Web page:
Review: Hit’n’Mix Infinity
The new audio-mangling package from London’s Hit’n’Mix opens up infinite – and infinitely inspiring – editing possibilities.
Music software has come a long way in the past 20 years. So much so, that you’d be forgiven for becoming blasé about the powerful, flexible and all-round impressive sample-manipulation technology we use every day. We take it for granted. These days, our jaws don’t drop quite so readily as they did in the past, when in retrospect the possibilities seemed so limited.
There is an upside to such stoicism and snobbery though. We may be more difficult to impress but, when we are confronted by products that are truly innovative, it hits us all the harder. London’s Hit’n’Mix certainly hit hard with Infinity. Described as the world’s first ‘Atomic Audio Editor’, this smart software comes from the team behind the incredibly clever PhotoScore and AudioScore packages, and is the culmination of more than 15 years of research.
Infinity’s GUI should feel familiar to most users. There’s a piano keyboard on the left and a toolbox and associated menus at the top. The empty space in the central working area is yours to fill with music, via a drag-and-drop method christened Ripping, which instigates audio loading. This occurs via the Ripper app, which runs in the background, analysing your audio. This process can take a while depending on the length and complexity of your audio but Infinity also allows you to specify timings, so you can load sections of audio rather than entire tracks.
On a top-flight Intel i9 six-core Apple MacBook Pro, at least, the ripping process takes a few minutes for one minute of actual audio. This seems to be reduced with less complex audio. But we’re interested in how Infinity reacts to a full mix. We load one up and, once ripped, see that the profile can be saved and recalled without having to be ripped again. The profiles are displayed in the Rip List to the right of the main window.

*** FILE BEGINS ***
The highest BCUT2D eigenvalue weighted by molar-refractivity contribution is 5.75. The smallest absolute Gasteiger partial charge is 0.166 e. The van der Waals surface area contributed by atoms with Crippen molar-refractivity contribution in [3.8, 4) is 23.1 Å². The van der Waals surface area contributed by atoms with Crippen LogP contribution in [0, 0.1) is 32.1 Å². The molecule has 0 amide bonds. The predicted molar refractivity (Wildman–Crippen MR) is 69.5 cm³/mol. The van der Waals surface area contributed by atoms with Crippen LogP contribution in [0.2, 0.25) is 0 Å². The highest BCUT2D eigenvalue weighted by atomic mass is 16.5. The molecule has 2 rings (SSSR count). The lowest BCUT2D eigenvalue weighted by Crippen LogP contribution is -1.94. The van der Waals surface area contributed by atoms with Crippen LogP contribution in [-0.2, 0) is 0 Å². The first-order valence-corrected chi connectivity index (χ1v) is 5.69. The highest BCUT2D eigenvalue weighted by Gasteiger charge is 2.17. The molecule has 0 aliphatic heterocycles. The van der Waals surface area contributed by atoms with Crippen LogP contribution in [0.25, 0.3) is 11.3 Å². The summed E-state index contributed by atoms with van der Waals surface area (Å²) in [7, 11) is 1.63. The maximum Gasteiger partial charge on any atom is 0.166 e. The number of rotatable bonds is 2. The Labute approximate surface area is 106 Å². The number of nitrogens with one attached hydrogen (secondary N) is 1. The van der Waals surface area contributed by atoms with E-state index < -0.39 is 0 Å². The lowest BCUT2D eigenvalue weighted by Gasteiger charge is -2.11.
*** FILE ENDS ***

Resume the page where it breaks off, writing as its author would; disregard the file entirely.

The first track we dissect has been chosen for its jazz-like qualities and individual instrument voicings from its horn section. The timing element of the track is displayed against a bar ruler at the top of the main window, with notes displayed as long bars and length reflected by the duration of the note. When we play back the audio, we can clearly see where notes align with the piano keyboard on the left, all of which should be pleasantly familiar to anyone used to DAW-based editing.
Things ramp up a notch with Infinity’s intelligent note colouration. Our chosen track features a five-piece saxophone section and Infinity is able to differentiate between the voicings despite their similarities in colour, and displays each individual note of the chord, plus voice leading. When unison notes are in play, Infinity merges the displayed notes before separating them again at the next sign of harmony. It’s undeniably impressive, and not just conceptually: the level of accuracy when detailing specific parts or voice leading is staggering.
Editing requires nothing more than clicking and dragging to alter pitch and timing. The default arrow tool allows for all the usual commands associated with drag-and-drop actions. The Audioshop toolbox, summoned via a right click, gives access to more detailed editing. The Audioshop description is apt. Hit’n’Mix has gone to great lengths to incorporate a wealth of audio touch-up possibilities here, which can be applied with all the smoothness of onscreen photo editing. You can massage everything from tonal inflection to the noise amount, either in the foreground or the background. The ability to draw pitch is fascinating too – using existing notes as starting points, you can extend their pitch by way of a glissando. We have to wonder why there aren’t more artefacts being created here, given how decimated the audio gets. It’s all clean, concise, and a cut above similar instances of audio editing we’ve seen elsewhere.